‘Becky’ Review: “Vicious Grindhouse Goodness”
Few things in this world are more terrifying than extreme prejudice. Pure, unreasonable hate towards someone for their race, gender, sexuality, what have you. This is perhaps most scary when a perpetrator internalizes it to the point it becomes a natural part of their identity. Becky knows this and mines it for all the horror it’s worth.
Becky features Kevin James playing against type as a man of such prejudice, Dominick. A Neo-Nazi escaped convict, Dominick interrupts a family get-together with his violent crew to obtain a key. What it unlocks, we never know. Yet what is apparent is how chilling he is. Soft-spoken and measured, he wears his hatred in a swastika tattoo on the back of his head like it’s nothing. He tortures this family without a care in the world. James embodies a very real type of person in the world: the careless destroyer of everyone around them. Thankfully, 13-year-old Becky (Lulu Wilson) isn’t going down without a fight.
Directed by Jonathan Millott and Cary Murnion (Cooties), Becky takes James’ very real-world villain and puts him in something of a cathartic grindhouse-adjacent horror. The titular character is a rebellious child, mourning the loss of her mother, who is hesitant about going on a weekend trip with her father (Joel McHale). She grows frustrated as her father’s new fiancee (Amanda Brugel) and her young son (Isaiah Rockcliffe) arrive. These expository parts of the film are easily its weakest. Although it’s not quite bad, these parts fall into the common cliches that befall the horror genre. However, her standoffishness transforms into survival as Dominick and his crew arrive.
What follows is a deadly game of cat-and-mouse that is impeccably directed all the way through by Milott and Murnion. While the script by Nick Morris, Lane Skye, and Ruckus Skye is hardly something to write home about, the filmmakers make it sing. The juxtaposition between Becky and Dominick rests at the core of the film. James’s calculated villain has long lost his sense of emotion. He fights with decisive precision, wasting human life wherever most convenient to him.
Becky, on the other hand, is overcome with emotion. Wilson gives a star-making performance as someone who has an internal war raging inside of her. She has the Herculean task of transforming Becky’s inner rage into a primal urge to protect the lives of those around her. And when Becky gets her revenge, she goes all in. Tension permeates Becky all the way through not only because of its terrifying villains but also because of the sheer depths Becky will go to to protect her family.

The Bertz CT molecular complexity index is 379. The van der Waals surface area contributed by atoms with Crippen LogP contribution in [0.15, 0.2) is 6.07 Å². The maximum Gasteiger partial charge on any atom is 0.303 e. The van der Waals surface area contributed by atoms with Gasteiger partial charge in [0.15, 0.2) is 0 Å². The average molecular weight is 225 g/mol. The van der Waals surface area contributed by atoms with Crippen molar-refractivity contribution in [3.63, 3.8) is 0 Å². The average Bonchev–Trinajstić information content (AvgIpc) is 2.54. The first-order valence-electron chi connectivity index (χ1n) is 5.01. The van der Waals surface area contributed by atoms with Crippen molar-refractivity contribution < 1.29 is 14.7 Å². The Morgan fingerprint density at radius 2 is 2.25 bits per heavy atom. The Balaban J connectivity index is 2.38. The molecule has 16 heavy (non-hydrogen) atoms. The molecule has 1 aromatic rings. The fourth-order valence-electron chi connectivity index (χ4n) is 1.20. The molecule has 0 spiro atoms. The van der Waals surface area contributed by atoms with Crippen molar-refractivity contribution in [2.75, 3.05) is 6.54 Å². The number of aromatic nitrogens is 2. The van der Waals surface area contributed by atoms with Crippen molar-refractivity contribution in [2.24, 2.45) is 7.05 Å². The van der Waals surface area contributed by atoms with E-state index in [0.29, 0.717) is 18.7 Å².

This is a gory, gory movie. And not in the gratuitous, simple sense either. The kills here are as nasty as they are inventive. With every new threat, Becky comes up with a grotesquely beautiful way to dispatch each new enemy. The make-up department here has made art out of violence. In this day and age, it’s easy to fall short of truly surprising audiences with violence or to go too far in the opposite direction and shock for the sake of shocking. That problem is all but gone here. Becky’s actions are gross, sure, but they’re also highly inventive and even darkly comical. It’s hard not to chuckle and let out a “hell yeah” when Becky finds a devious new way to take out a white supremacist.
As the bodies pile up, Becky does something a bit surprising. It apes the excellent Mandy a bit by asking what the effect of this violence has on the perpetrator, no matter the cost. A speech by the violence-weary member of Dominick’s crew Apex (Robert Maillet) questions the point of all this. But by then, it’s too late. Becky is on a path that cannot be stopped, but when her ire is directed towards the evil who are completely indifferent (and proud) of their evil, who are we to stand in her way?
Becky is surprising. With the marketing focusing heavily on “here’s Kevin James playing a horror role”, it seemed that’s where the pleasures would end. But instead, Milott and Murnion have served up a slice of vicious grindhouse goodness that’s airtight in nearly every facet. It’s the type of movie that’s made to watch with an audience, all feeling the same collective enjoyment of seeing the wicked punished for their deeds and basking in the transformation of a young girl to an instrument of justice.
Unfortunately, since theaters aren’t open, the only way to see Becky is to watch it on video on demand or go see it at a drive-in. I highly recommend the latter. With all the new content hitting VOD, one might be hesitant to skip Becky. Don’t. It’s a horror treat that fans of the genre should not miss. – James Preston Poole
Becky is now available on various VOD platforms.
The film stars Lulu Wilson, Kevin James, Joel McHale, Robert Maillet, Amanda Brugel, and Isaiah Rockcliffe.
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